Recruitment Genius: Digital Marketing Executive

£18000 - £22000 per annum: Recruitment Genius: This global, industry leading, ...

Day In a Page

'It was first time I had ever tasted chocolate. I kept a piece, and when Amsterdam was liberated, I gave it to the first Allied soldier I saw'

Bread from heaven

Dutch survivors thank RAF for World War II drop that saved millions
Britain will be 'run for the wealthy and powerful' if Tories retain power - Labour

How 'the Axe' helped Labour

UK will be 'run for the wealthy and powerful' if Tories retain power
Rare and exclusive video shows the horrific price paid by activists for challenging the rule of jihadist extremists in Syria

The price to be paid for challenging the rule of extremists

A revolution now 'consuming its own children'
Welcome to the world of Megagames

Welcome to the world of Megagames

300 players take part in Watch the Skies! board game in London
'Nymphomaniac' actress reveals what it was really like to star in one of the most explicit films ever

Charlotte Gainsbourg on 'Nymphomaniac'

Starring in one of the most explicit films ever
Robert Fisk in Abu Dhabi: The Emirates' out-of-sight migrant workers helping to build the dream projects of its rulers

Robert Fisk in Abu Dhabi

The Emirates' out-of-sight migrant workers helping to build the dream projects of its rulers
Vince Cable interview: Charging fees for employment tribunals was 'a very bad move'

Vince Cable exclusive interview

Charging fees for employment tribunals was 'a very bad move'
Iwan Rheon interview: Game of Thrones star returns to his Welsh roots to record debut album

Iwan Rheon is returning to his Welsh roots

Rheon is best known for his role as the Bastard of Bolton. It's gruelling playing a sadistic torturer, he tells Craig McLean, but it hasn't stopped him recording an album of Welsh psychedelia
Russell Brand's interview with Ed Miliband has got everyone talking about The Trews

Everyone is talking about The Trews

Russell Brand's 'true news' videos attract millions of viewers. But today's 'Milibrand' interview introduced his resolutely amateurish style to a whole new crowd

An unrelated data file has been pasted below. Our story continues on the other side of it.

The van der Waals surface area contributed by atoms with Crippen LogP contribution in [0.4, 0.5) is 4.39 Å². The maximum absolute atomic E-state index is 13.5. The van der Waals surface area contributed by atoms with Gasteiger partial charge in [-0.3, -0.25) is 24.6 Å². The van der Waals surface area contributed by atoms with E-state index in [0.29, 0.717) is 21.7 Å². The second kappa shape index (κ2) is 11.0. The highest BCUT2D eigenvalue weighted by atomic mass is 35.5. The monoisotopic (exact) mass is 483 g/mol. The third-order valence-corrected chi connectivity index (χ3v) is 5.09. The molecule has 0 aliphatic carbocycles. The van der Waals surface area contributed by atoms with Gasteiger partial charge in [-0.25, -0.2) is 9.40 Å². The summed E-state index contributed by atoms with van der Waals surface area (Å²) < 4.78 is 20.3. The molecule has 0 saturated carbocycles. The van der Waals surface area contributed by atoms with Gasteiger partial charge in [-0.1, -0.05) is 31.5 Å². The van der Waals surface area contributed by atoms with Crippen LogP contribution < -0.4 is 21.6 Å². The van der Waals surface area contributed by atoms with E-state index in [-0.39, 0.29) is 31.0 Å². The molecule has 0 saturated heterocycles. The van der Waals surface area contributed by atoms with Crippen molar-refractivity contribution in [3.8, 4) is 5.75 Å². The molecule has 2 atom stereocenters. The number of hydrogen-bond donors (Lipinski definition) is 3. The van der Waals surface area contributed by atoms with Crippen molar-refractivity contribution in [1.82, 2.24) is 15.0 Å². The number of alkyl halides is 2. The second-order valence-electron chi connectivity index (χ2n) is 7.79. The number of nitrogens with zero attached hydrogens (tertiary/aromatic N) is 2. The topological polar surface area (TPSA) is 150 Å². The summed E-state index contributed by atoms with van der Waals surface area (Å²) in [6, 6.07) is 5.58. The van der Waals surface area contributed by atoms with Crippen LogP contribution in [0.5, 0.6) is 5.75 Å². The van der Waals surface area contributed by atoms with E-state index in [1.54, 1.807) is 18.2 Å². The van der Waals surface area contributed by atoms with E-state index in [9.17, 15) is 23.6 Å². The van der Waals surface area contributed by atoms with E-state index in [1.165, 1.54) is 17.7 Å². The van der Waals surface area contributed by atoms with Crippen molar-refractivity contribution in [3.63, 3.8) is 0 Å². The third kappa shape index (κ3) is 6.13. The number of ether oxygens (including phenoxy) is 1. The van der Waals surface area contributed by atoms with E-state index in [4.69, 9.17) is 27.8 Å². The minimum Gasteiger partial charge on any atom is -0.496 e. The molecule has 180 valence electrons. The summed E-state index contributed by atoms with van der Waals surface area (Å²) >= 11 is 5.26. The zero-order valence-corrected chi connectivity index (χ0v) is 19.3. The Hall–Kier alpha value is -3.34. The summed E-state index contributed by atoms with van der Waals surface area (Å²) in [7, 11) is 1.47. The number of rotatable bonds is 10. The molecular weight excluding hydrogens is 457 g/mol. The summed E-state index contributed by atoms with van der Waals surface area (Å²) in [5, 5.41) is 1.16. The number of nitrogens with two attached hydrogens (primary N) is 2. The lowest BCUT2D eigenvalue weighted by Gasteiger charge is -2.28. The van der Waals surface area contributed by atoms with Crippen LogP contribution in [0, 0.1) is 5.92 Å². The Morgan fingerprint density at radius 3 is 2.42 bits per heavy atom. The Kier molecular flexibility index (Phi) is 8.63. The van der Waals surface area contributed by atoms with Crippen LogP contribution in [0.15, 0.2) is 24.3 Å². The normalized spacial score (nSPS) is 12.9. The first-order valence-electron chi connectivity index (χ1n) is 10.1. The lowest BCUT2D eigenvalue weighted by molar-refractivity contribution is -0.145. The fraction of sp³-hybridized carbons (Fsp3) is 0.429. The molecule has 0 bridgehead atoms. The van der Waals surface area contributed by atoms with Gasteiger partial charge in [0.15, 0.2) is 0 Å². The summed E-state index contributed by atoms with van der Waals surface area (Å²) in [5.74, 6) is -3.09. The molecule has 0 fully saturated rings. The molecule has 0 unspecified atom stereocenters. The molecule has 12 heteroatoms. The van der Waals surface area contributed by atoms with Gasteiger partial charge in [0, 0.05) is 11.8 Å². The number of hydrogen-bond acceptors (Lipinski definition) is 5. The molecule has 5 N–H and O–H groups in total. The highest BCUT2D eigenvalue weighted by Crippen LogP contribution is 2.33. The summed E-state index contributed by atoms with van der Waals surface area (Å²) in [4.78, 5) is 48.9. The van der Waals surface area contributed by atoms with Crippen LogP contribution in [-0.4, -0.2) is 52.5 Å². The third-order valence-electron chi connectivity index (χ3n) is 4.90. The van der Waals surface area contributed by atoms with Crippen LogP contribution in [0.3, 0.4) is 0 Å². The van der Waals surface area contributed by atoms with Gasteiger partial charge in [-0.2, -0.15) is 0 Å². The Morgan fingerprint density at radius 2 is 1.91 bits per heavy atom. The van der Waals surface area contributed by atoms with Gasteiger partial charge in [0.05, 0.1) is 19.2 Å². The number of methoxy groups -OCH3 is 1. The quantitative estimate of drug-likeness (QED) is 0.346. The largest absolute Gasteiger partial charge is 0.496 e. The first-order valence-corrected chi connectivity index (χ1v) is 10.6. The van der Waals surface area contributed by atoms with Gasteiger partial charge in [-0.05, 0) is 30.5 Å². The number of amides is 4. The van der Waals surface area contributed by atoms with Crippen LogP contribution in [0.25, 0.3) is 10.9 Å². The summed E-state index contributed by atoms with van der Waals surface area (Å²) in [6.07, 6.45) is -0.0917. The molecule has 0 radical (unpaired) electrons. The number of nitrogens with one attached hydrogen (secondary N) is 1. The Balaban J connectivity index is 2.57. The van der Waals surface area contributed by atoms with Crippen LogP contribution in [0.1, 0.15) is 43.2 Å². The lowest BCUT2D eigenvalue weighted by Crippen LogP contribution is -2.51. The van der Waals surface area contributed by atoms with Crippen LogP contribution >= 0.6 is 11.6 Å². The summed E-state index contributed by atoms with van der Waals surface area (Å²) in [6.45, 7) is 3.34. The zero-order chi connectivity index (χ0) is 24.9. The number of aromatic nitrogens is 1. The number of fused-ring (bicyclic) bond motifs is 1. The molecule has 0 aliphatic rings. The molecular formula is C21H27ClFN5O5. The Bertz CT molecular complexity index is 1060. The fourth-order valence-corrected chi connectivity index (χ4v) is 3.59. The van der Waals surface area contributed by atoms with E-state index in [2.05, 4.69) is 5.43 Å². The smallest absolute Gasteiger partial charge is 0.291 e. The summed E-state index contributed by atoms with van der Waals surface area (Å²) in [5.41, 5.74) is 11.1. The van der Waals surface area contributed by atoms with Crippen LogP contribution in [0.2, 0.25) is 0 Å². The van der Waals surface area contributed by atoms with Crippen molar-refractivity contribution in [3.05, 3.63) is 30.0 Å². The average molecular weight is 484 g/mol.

Morne Hardenberg interview: Cameraman for BBC's upcoming show Shark on filming the ocean's most dangerous predator

It's time for my close-up

Meet the man who films great whites for a living
Increasing numbers of homeless people in America keep their mobile phones on the streets

Homeless people keep mobile phones

A homeless person with a smartphone is a common sight in the US. And that's creating a network where the 'hobo' community can share information - and fight stigma - like never before
'Queer saint' Peter Watson left his mark on British culture by bankrolling artworld giants

'Queer saint' who bankrolled artworld giants

British culture owes a huge debt to Peter Watson, says Michael Prodger
Pushkin Prizes: Unusual exchange programme aims to bring countries together through culture

Pushkin Prizes brings countries together

Ten Scottish schoolchildren and their Russian peers attended a creative writing workshop in the Highlands this week
14 best kids' hoodies

14 best kids' hoodies

Don't get caught out by that wind on the beach. Zip them up in a lightweight top to see them through summer to autumn
Robert Fisk in Abu Dhabi: The acceptable face of the Emirates

The acceptable face of the Emirates

Has Abu Dhabi found a way to blend petrodollars with principles, asks Robert Fisk